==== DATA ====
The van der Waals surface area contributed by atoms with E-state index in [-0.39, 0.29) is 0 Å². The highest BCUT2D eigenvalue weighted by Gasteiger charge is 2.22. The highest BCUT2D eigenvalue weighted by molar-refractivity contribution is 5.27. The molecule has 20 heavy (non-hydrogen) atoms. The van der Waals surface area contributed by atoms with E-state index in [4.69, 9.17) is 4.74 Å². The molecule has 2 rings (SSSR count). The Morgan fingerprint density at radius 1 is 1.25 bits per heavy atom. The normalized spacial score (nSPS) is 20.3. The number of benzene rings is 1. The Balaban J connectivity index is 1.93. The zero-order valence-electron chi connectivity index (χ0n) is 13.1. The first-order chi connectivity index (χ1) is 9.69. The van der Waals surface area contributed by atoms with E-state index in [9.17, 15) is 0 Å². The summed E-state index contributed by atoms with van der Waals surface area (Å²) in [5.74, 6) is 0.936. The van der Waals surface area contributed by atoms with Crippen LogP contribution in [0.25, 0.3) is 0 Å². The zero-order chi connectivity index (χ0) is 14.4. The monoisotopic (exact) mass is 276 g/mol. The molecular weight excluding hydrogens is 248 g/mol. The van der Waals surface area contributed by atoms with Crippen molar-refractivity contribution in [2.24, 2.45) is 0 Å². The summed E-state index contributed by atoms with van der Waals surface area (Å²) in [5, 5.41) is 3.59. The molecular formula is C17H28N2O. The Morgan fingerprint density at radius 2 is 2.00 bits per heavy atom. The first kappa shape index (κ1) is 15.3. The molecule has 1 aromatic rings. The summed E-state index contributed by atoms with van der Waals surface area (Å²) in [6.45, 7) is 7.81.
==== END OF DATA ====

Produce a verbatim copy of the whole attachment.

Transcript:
The van der Waals surface area contributed by atoms with E-state index in [-0.39, 0.29) is 0 Å². The highest BCUT2D eigenvalue weighted by Gasteiger charge is 2.22. The highest BCUT2D eigenvalue weighted by molar-refractivity contribution is 5.27. The molecule has 20 heavy (non-hydrogen) atoms. The van der Waals surface area contributed by atoms with E-state index in [4.69, 9.17) is 4.74 Å². The molecule has 2 rings (SSSR count). The Morgan fingerprint density at radius 1 is 1.25 bits per heavy atom. The normalized spacial score (nSPS) is 20.3. The number of benzene rings is 1. The Balaban J connectivity index is 1.93. The zero-order valence-electron chi connectivity index (χ0n) is 13.1. The first-order chi connectivity index (χ1) is 9.69. The van der Waals surface area contributed by atoms with E-state index in [9.17, 15) is 0 Å². The summed E-state index contributed by atoms with van der Waals surface area (Å²) in [5.74, 6) is 0.936. The van der Waals surface area contributed by atoms with Crippen LogP contribution in [0.25, 0.3) is 0 Å². The zero-order chi connectivity index (χ0) is 14.4. The monoisotopic (exact) mass is 276 g/mol. The molecular weight excluding hydrogens is 248 g/mol. The van der Waals surface area contributed by atoms with Crippen molar-refractivity contribution in [2.24, 2.45) is 0 Å². The summed E-state index contributed by atoms with van der Waals surface area (Å²) in [5, 5.41) is 3.59. The molecular formula is C17H28N2O. The Morgan fingerprint density at radius 2 is 2.00 bits per heavy atom. The first kappa shape index (κ1) is 15.3. The molecule has 1 aromatic rings. The summed E-state index contributed by atoms with van der Waals surface area (Å²) in [6.45, 7) is 7.81.